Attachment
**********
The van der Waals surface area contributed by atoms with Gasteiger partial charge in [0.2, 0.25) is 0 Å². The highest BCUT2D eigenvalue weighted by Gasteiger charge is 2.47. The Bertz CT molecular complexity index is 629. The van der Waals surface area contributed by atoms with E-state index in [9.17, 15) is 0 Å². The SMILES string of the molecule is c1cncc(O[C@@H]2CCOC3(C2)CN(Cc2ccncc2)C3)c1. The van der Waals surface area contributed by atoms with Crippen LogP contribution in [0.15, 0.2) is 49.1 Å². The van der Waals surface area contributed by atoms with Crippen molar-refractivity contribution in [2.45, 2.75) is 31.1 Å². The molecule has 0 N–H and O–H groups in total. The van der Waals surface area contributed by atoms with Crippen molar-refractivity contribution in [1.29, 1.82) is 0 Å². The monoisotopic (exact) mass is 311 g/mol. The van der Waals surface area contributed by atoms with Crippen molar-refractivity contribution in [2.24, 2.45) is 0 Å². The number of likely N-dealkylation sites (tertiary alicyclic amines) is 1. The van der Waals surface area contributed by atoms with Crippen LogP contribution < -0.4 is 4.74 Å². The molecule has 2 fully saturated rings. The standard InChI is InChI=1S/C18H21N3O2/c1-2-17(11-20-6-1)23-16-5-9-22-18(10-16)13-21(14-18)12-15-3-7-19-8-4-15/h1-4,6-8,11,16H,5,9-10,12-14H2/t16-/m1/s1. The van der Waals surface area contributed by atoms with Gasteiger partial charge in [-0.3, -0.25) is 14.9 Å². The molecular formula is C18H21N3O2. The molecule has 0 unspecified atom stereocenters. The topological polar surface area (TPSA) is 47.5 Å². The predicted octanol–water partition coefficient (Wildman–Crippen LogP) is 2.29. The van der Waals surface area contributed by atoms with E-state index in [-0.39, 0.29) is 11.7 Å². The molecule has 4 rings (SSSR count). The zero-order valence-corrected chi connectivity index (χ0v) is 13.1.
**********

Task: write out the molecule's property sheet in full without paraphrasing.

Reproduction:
The van der Waals surface area contributed by atoms with Gasteiger partial charge in [0.2, 0.25) is 0 Å². The highest BCUT2D eigenvalue weighted by Gasteiger charge is 2.47. The Bertz CT molecular complexity index is 629. The van der Waals surface area contributed by atoms with E-state index in [9.17, 15) is 0 Å². The SMILES string of the molecule is c1cncc(O[C@@H]2CCOC3(C2)CN(Cc2ccncc2)C3)c1. The van der Waals surface area contributed by atoms with Crippen LogP contribution in [0.15, 0.2) is 49.1 Å². The van der Waals surface area contributed by atoms with Crippen molar-refractivity contribution in [2.45, 2.75) is 31.1 Å². The molecule has 0 N–H and O–H groups in total. The van der Waals surface area contributed by atoms with Crippen molar-refractivity contribution in [1.29, 1.82) is 0 Å². The monoisotopic (exact) mass is 311 g/mol. The van der Waals surface area contributed by atoms with Crippen molar-refractivity contribution in [2.24, 2.45) is 0 Å². The number of likely N-dealkylation sites (tertiary alicyclic amines) is 1. The van der Waals surface area contributed by atoms with Crippen LogP contribution < -0.4 is 4.74 Å². The molecule has 2 fully saturated rings. The standard InChI is InChI=1S/C18H21N3O2/c1-2-17(11-20-6-1)23-16-5-9-22-18(10-16)13-21(14-18)12-15-3-7-19-8-4-15/h1-4,6-8,11,16H,5,9-10,12-14H2/t16-/m1/s1. The van der Waals surface area contributed by atoms with Gasteiger partial charge in [-0.3, -0.25) is 14.9 Å². The molecular formula is C18H21N3O2. The molecule has 0 unspecified atom stereocenters. The topological polar surface area (TPSA) is 47.5 Å². The predicted octanol–water partition coefficient (Wildman–Crippen LogP) is 2.29. The van der Waals surface area contributed by atoms with E-state index in [-0.39, 0.29) is 11.7 Å². The molecule has 4 rings (SSSR count). The zero-order valence-corrected chi connectivity index (χ0v) is 13.1.